Markets and prices are the bloodlines of the agriculture sector. As the government lays stress on Atmanirbhar Bharat and agriculture, one begins to wonder whether the Indian market is enough to consume all that we produce, even in terms of grains and agri-inputs? Maybe not for long. Foreign markets have been central to American policy decisions for centuries; from the conquest of the Philippines, Cuba, etc. If India, too, plans to boost local industry peacefully, we must woo SAARC markets, including Pakistan, and build stronger economic relationships independent of politics.
SAARC nations—Pakistan, Nepal Afghanistan, Bangladesh, Sri Lanka, Bhutan, and Maldives—are growing economies where agriculture is a major contributor to GDP (between 16-30%) and a livelihood for most people. Geographically, all these countries, except Maldives, are part of the Indian subcontinent and share nearly similar agro-climates, culinary culture and history. Economically, however, India Inc has failed to harness the agri-markets in the region.
Currently, the demand and supply gap for major seeds is 88% in Nepal, 83% in Sri Lanka, 57% in Bangladesh, 53% in Pakistan and 32% in Bhutan. On the other hand, the Indian seed sector is self-sufficient, and seed growth rate in India is 12% compared to the global growth of 6-7%. Our regulatory mechanism, IPR and phytosanitary laws are the gold standard in the region, giving Indian seeds a huge advantage.
Seed markets are untapped in Bhutan (90%) and Nepal (80%), with most seeds in circulation being from the informal sector. Despite friendly relations, farmers in the countries can’t access Indian seeds. Bangladesh, a popular destination for Indian seeds, has been shaken during the lockdown. Loaded Indian trucks had to wait one month at Petrapole and other borders, despite carting essential commodities and the Bangladeshi side eager to receive them. Regressive policies are creating obstacles for trading with old partners. Indian farmers and seed industry have lost over Rs 200 crore since the severing of trade relations with Pakistan. India exports cotton, vegetable seeds, etc, each year from Punjab, yet no exemptions were made for these farmers.
Our temporary loss is already a permanent gain for China, which gets access to strategic plant genetic resources from Pakistan and other countries. While Indian agri-sector wallows in red-tape and bad policy, the Chinese agri-sector is aggressively capturing SAARC markets.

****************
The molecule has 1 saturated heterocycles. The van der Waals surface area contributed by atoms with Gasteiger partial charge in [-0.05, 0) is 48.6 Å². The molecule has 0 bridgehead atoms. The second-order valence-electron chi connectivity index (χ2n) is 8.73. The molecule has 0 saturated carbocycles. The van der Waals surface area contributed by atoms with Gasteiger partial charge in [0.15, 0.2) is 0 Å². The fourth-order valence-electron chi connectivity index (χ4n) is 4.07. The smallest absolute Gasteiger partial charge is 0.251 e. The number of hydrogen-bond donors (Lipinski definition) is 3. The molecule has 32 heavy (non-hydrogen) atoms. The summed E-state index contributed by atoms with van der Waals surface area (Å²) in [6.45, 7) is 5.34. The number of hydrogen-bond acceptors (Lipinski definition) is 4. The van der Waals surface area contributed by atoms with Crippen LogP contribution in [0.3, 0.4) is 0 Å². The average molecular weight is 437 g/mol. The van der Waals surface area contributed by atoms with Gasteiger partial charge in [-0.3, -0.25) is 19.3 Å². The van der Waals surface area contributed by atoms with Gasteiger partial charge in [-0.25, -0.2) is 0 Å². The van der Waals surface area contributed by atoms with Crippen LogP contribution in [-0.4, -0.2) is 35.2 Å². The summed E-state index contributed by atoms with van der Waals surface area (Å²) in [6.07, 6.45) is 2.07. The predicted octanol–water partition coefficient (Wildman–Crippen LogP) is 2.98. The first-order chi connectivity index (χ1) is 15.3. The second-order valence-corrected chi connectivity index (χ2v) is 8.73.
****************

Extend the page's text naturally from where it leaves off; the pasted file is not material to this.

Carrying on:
But all is not lost; Indian markets can consume local production for a few years, giving diplomats enough time to broker a SAARC agri-forum designed to facilitate unrestricted trade of produce and agri-commodities. The forum can also be tasked with formulation and adoption of common procedures and system for quality evaluation, export, import, quarantine, IPR regulations, material transfer agreement, etc. This can include harmonising gaps in policies, banking, grievance redressals mechanisms and can become a public-private forum for trade promotion. We need a “Seeds Without Borders” policy, which can be emulated for all agri-inputs and produce.
As India shares a land-boundary with most countries, special agriculture economic zones (AEZs) need to be demarcated along the Bengal-Assam, Punjab-Rajasthan and UP-Bihar border to cater to these markets. Private industry, from India and SAARC nations, and farmers can be incentivised with tax breaks, export subsidies and capital subsidies to promote trade.
By allowing custom exports to these countries, India will become an agri-infra-R&D hub. SAARC nations will benefit too as, first, they will get superior seeds and other inputs at reasonable costs, and second, access better infrastructure, regulatory processes and cheaper transportation in the region without any additional costs.
An Atmanirbar Bharat will desperately need SAARC markets to survive in the future. Without them, we are looking at over-production and stiff competition or monopolies. Politics has divided us, but agriculture can reunite the region. Even the US and Germany traded at the height of WW2; why can’t India learn from history, keep politics aside and lead by creating a mutually beneficial agro-treaty?
The author is Director, Policy and Outreach, National Seed Association for India. Author tweets at @indrassingh. Views are personal